because pieces of DNA that are near each other on a chromosome tend to be inherited together, an STR that is located on chromosome 13 next to the known BRCA2 mutation can be used as the genetic marker for this case
how will this genetic marker testing work? (starting with collecting samples)
1. DNA is extracted from each family member
2. The region of DNA containing the STR which is going to be used as the genetic marker for this mutation is amplified using PCR
3. The amplified DNA will then be run on a gel using gel electrophoresis
—because different alleles have a different number of repeats present in the STR, gel electrophoresis will separate different alleles based on the # of repeats present
4. the more repeats present in the STR, the longer the DNA fragment will be
what is loaded in the first well of the gel?
DNA size markers (a set of DNA fragments of known molecular sizes). They can be used as a standard to determine the sizes of unknown fragments
the known molecular sizes (weights in base pairs) for each marker are written to the left of each band.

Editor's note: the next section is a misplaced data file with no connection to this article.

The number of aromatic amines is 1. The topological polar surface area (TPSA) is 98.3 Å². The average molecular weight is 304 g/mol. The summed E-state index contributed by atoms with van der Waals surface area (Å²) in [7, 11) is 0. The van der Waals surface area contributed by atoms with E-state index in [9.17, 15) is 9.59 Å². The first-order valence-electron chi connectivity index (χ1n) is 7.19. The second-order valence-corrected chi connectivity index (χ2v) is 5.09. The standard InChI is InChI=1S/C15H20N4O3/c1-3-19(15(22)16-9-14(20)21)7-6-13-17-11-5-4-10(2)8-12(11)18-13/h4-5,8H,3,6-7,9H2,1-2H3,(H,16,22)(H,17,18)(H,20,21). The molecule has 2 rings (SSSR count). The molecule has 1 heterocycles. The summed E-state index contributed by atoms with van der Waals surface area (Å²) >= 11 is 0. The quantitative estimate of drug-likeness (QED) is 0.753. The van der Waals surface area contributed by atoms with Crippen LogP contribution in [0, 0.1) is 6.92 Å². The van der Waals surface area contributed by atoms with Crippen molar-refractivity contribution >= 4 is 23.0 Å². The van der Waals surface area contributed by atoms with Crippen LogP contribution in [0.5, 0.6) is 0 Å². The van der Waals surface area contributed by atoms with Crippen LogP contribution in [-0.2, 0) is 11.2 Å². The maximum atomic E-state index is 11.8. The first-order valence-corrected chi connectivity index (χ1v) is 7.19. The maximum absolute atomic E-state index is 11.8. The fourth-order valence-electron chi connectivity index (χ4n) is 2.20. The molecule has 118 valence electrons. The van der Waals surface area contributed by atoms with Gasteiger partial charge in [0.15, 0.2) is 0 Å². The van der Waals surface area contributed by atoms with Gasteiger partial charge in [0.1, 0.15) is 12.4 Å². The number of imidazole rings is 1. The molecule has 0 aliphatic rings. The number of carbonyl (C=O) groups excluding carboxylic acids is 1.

to construct a standard curve, you need to…
plot the relative mobility value (Rf) for each standard marker versus their molecular size in base pairs on a semi-logarithmic graph
Rf is BASICALLY
how fast the DNA moves
women who have an abnormal BRCA1 or BRCA2 gene have…
a 50-80% risk of breast cancer by the age of 70. Lifetime risk of ovarian cancer is also increased
nutrition (preventative measures of cancer)
overweight women are thought to be at higher risk for breast cancer because the extra fat cells make estrogen, which can cause extra breast cell growth. Also, eating without pesticides may protect against unhealthy cell changes associated with pesticide use in animal studies
physical activity (preventative measures of cancer)
exercise consumes and contains blood sugar and limits blood levels of insulin growth factor, a hormone that can affect how breast cells grow and behave
hormonal or anti-estrogen therapy (preventative measures of cancer)
estrogen makes hormone-receptor-positive breast cancers grow. So reducing the amount of estrogen or blocking its action can reduce the risk of early-stage hormone-receptor-positive breast cancers coming back after surgery
surgery that removes one or both breast to reduce the risk of developing breast cancer by 90-95% *in those that have a BRCA mutation)
What is the harm associated with breast cancer screening?
Risk for false-positive findings
How does screening possibly cause harm?
Screening leads to identification of a breast cancer that would not have caused clinical consequences in a women’s lifetime had it not been detected
All pts with dx of breast cancer, regardless of stage, require what?
Some sort of local therapy; surgery with or without radiation therapy & often systemic therapy